Business

Gift card expiry warning as Covid lockdowns sting Australians

Lucy thought she’d found the perfect gift idea – but she ended up throwing $150 down the drain after getting stung by a common trap.

When Lucy* bought a gift voucher for a friend for the Metropolitan Museum of Art store in Sydney, she thought she’d come up with the perfect present idea.

But there was just one problem – the purchase coincided with the Covid pandemic and subsequent lengthy lockdowns, and by the time Sydney reopened again, the store had closed.

Lucy contacted the US-based parent store and was told the voucher was able to be redeemed there, but pricey shipping fees meant almost the full $150 value would be swallowed by freight alone.

“Because the store still existed and they had honored their voucher value, there was nothing that I could do,” she said.

“That’s $150 I won’t ever see again.”

Unfortunately, Lucy is just one of countless Aussies to be stung by gift card issues, which have become even more common during the pandemic.

In fact, gift card expiration dates became such a mess for Australians that in 2019 the Australian Consumer Law was changed to require that most gift cards or vouchers be sold with a mandatory minimum expiry period of three years.

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The amendment was desperately needed, with research by comparison site Finder from December 2021 revealing the average Aussie had $95 in gift vouchers languishing in drawers – the equivalent of a whopping national outlay of $1.8 billion.

An ACCC spokeswoman told news.com.au that there are a number of requirements under the Australian Consumer Law around the supply of gift cards.

There are some exceptions to these requirements, but generally gift cards should now have a minimum three year expiry period, should clearly display the expiry date, and should not include any post supply fees.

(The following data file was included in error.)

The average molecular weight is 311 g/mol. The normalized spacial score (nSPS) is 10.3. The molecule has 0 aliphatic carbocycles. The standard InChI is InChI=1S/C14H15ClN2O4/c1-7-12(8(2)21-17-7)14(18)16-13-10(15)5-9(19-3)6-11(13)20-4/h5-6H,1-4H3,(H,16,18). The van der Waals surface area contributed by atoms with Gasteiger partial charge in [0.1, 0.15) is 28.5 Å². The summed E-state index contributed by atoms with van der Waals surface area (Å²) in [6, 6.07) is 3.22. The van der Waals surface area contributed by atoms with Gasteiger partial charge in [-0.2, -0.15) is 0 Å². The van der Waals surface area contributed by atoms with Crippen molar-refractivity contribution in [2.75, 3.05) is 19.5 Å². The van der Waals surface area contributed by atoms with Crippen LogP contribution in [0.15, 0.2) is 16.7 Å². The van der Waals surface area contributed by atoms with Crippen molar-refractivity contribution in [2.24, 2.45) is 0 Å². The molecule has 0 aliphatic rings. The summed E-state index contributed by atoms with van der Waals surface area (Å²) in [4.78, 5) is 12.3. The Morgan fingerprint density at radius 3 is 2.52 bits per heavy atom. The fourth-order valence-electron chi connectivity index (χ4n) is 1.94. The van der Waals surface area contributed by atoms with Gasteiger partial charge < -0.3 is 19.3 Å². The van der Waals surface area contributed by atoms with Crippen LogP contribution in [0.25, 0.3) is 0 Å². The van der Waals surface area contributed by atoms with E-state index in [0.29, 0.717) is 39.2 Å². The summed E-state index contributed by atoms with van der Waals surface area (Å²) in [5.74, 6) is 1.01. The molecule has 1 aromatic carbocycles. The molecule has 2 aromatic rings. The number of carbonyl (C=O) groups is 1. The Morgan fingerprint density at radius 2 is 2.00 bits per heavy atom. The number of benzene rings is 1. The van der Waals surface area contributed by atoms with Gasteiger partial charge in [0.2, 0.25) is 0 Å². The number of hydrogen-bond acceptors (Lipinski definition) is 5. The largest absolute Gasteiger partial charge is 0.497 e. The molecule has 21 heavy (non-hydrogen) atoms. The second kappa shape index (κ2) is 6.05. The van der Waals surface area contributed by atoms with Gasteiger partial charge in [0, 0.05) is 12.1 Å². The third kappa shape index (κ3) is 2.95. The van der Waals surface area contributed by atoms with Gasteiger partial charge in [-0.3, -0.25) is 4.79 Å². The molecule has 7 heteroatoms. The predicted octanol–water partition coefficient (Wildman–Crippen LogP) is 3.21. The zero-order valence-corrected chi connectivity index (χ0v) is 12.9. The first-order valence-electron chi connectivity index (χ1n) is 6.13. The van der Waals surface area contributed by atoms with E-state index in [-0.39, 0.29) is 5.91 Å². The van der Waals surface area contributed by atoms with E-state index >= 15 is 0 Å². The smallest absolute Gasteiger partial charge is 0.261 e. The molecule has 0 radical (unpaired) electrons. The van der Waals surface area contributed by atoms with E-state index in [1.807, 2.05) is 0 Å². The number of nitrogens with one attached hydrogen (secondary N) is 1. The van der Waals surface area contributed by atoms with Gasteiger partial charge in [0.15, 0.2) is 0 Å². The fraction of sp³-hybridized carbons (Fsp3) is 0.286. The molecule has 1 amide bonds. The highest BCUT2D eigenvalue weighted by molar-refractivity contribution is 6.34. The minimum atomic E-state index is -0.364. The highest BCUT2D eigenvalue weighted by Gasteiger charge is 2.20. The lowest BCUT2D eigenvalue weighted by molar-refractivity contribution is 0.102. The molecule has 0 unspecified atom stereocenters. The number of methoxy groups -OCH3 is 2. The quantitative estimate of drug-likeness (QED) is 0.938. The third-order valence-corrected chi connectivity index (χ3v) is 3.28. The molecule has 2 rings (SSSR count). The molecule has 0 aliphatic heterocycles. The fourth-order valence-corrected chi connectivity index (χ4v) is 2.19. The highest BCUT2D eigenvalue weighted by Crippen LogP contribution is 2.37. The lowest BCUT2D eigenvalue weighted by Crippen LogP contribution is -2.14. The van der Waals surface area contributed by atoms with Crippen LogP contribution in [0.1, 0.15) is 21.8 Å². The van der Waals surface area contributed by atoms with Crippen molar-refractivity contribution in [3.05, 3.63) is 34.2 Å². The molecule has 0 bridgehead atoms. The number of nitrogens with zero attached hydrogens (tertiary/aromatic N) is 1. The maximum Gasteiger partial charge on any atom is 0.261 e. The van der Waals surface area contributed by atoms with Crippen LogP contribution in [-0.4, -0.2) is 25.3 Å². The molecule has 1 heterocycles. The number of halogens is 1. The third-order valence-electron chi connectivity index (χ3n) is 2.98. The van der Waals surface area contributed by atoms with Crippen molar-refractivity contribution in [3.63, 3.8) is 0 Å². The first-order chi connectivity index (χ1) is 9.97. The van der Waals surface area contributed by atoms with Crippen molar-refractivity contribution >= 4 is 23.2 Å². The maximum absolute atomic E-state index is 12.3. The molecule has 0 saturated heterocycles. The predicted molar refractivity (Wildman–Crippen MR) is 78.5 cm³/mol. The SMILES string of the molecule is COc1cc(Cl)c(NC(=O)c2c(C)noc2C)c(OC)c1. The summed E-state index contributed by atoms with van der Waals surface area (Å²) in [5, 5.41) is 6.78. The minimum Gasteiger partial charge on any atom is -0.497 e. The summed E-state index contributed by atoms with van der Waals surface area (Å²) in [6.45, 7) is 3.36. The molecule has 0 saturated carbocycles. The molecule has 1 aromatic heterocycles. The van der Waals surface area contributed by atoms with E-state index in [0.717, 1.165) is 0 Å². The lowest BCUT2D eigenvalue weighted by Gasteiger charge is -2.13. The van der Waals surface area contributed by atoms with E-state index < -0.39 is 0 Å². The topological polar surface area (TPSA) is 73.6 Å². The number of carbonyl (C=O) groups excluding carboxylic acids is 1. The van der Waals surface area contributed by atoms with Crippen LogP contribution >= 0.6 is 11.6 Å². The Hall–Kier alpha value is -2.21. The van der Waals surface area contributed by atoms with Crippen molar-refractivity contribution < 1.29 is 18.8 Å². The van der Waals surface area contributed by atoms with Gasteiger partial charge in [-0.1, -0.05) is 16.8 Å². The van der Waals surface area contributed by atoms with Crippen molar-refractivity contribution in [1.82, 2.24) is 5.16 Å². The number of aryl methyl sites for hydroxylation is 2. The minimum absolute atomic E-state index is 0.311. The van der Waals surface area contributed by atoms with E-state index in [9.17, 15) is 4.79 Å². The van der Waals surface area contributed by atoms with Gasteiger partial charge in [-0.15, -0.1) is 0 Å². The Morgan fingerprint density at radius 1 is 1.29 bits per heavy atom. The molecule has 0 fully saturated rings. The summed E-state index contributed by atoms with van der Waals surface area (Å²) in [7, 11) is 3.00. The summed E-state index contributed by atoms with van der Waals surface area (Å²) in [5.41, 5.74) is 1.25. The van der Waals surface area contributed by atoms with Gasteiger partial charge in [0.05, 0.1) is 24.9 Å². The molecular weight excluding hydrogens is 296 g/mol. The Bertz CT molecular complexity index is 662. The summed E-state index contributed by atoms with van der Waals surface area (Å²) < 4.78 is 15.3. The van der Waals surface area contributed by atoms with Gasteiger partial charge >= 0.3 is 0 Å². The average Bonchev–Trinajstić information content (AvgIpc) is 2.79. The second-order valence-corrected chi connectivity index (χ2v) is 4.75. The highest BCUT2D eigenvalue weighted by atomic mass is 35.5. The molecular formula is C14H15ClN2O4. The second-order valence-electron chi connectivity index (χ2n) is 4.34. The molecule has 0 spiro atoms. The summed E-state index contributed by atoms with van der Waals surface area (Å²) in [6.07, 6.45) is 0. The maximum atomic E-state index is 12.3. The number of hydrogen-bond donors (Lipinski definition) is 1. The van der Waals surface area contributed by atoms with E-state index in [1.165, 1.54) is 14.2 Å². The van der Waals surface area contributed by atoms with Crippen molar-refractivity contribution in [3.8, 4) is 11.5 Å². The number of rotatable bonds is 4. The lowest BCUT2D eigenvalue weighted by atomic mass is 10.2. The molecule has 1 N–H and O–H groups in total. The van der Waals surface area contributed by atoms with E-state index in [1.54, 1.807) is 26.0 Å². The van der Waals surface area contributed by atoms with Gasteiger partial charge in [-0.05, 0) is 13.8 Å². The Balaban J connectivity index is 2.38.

“The ACCC expects that all businesses should honor and extend gift card expiry dates to cover any period that the card was unable to be used due to the business’s closure,” the spokeswoman said.

“During the Covid-19 lockdowns, many businesses were able to trade in some capacity, so in many instances consumers were still be able to use their gift card or voucher even if the business’s physical stores were closed.

“However, if consumers were unable to use a gift card or voucher because of the requirements of the business – for example, that the gift card could only be used for purchases in a physical store even if the business was trading in an online capacity only during the Covid-19 restrictions – the ACCC expects the business to provide consumers holding gift cards with some form of remedy.”

The spokeswoman said that if a business has become insolvent, consumers holding gift cards will generally become unsecured creditors.

“What consumers are entitled to in these circumstances will depend on the administration process,” she said.

“If a consumer is unable to resolve an issue with a gift card with a retailer, they should contact their state or territory consumer fair trading agency otherwise, who may be able to assist in their dispute.

“Consumers can also report their issue to the ACCC.”

Sarah Megginson, senior editor of money at Finder, told news.com.au that there was only limited wiggle room for those affected by Covid lockdowns.

“If the business was still trading during the pandemic to some capacity, they might argue there was capability to redeem the voucher online if they have a digital storefront,” she explained, and encouraged consumers who were unsure to reach out to the retailer for clarification .

“Despite cut-off dates being extended, gift cards can be easily forgotten if they’re buried in a drawer or wallet,” Ms Megginson said.

“Keep your cards and credits in one place so they don’t get misplaced. This will make it easier to find when you need them.

“Setting a reminder in your phone prior to the expiration date will also help to make sure you don’t forget to use them.”

* Name has been changed

Read related topics:sydney

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